Film - 42

42

Racism, abuse and baseball as Steve Taylor-Bryant remembers 42, the story of Jackie Robinson's rise to fame...

With the likes of The Help, 12 Years a Slave and, to a certain extent, Django Unchained cinema goers have been treated to some fantastic portrayals of the lives of the oppressed. Whether it is the older tales of slavery in the 19th century or what life was like in the 20th century for the racially targeted we are all very aware that our history is paved with the discriminatory attitudes of those in power. On occasion, a more liberal minded politician or business owner has come along and done their bit to repent the sins of their predecessors and this is where 42 proves it worth.

Sport is always a good place to start if you want to break down some boundaries. The majority of a nation’s citizens follow one sport or another and the sports stars and managers speak more to the people than politicians do. But someone always has to be first. In the case of Major League Baseball it was Jackie Robinson.

The film starts in 1945. The Second World War has been won, Japan has surrendered and the troops have returned home. Black men were allowed to lay down their lives for their country only to return to hatred and segregation. The Brooklyn Dodgers Organisation in Baseball has an owner that wants to change the world, Branch Rickey (Harrison Ford), and he begins the search for the first man of colour to grace the professional game. Against the advice of, well, just about everyone, Rickey selects a young short-stop from the negro league, Jackie Robinson (Chadwick Boseman), and offers him a substantial contract if he can work his way up from the minor league to the Dodgers first team. Against all the odds, Robinson makes it and the Dodgers go on and have one of the most remarkable seasons in Baseball history.

Sounds like any other sports biography film doesn’t it? And I suppose if you are morally able to ignore the horrific abuse suffered by Robinson on his way up then it’s just another good sports film. Those of us with a conscience however, it is impossible to not be shocked and moved. When the Dodgers first play the Philadelphia Phillies in 1947, Robinson is cruelly abused by Phillies manager Ben Chapman (Alan Tudyk) a man who had previously abused the Jewish players and the Italian players, a man with an ingrained hatred of anyone different. Major League Baseball punished Chapman by making him have his photograph taken with Robinson (they held a bat as Chapman wouldn't shake his hand), meanwhile Dodgers manager Leo Durocher (Christopher Meloni) is suspended by the league for a whole year for the audacity to sleep with a married woman. That sentence there shows you how backward and morally inept we as a people were in our past.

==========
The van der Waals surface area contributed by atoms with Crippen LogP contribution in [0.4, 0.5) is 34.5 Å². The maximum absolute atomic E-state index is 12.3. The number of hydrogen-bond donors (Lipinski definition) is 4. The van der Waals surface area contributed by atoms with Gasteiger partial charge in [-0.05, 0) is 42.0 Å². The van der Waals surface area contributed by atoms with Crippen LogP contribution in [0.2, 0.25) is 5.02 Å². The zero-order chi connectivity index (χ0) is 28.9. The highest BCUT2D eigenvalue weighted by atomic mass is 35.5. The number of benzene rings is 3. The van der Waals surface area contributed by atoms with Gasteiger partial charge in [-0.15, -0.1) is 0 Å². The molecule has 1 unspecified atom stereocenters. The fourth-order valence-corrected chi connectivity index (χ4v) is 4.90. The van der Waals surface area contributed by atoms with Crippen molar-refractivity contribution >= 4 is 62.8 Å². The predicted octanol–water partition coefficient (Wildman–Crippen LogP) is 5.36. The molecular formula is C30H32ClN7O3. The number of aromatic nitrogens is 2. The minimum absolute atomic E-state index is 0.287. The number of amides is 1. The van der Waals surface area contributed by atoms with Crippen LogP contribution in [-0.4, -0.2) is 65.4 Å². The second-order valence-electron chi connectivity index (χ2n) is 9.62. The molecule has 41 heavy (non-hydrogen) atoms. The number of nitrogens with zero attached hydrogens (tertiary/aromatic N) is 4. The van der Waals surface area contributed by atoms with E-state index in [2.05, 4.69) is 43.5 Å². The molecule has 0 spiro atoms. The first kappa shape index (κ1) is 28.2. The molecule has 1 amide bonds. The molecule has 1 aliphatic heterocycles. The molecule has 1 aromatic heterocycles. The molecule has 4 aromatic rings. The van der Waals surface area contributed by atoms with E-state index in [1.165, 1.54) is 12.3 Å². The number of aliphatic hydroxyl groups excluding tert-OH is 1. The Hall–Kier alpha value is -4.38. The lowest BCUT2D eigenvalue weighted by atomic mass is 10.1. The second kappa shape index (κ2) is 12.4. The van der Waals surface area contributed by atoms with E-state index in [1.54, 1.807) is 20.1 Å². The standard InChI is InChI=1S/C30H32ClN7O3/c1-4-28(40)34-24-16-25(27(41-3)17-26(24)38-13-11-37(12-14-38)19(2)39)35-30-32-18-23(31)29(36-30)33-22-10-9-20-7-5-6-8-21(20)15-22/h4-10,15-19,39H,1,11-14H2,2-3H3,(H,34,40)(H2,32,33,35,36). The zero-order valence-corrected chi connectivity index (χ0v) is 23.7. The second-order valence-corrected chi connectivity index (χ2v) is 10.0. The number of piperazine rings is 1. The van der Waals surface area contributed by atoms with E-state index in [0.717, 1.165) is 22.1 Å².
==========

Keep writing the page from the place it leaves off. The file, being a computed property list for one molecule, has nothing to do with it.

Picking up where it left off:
The way Robinson handled himself on and off the pitch should be an inspiration to the new generation, who appear to have slipping standards in behaviour towards their fellow man. I am preaching, yes. The film spoke to me and I feel the weight of history upon my shoulders. I am in a privileged position and, if a film teaches me a lesson, why shouldn’t I share it?

This is the power of 42. It is not a heavy film emotionally but it does enough to make you sit back and think. Boseman as Robinson is flawless in his execution of possibly one of the hardest figures in sport to portray, the lesser cast like John C. McGinley as announcer Red Barber doing his best to keep some etiquette on the airwaves, and Andre Holland as black journalist and Robinson’s confidante Wendell Smith, accompany the main plot and performances well. Harrison Ford produces possibly his best celluloid performance and is convincing as the man that tried to learn from his racist tendencies and change the world. But it is Alan Tudyk that deserves a huge round of applause. I imagine playing Ben Chapman would be very hard for anyone. I have tried to get into a frame of mind where I could use the vitriol he aimed at Robinson et al, and have found it impossible, but Tudyk is stunning in his job. You are transfixed by the performance, in awe of the delivery even whilst being disgusted by the use of language.

The whole of Baseball retired the number 42 has a tribute to Jackie Robinson and the rest of the world should watch the film and learn not to repeat the sins of our forefathers.

Image - IMDb.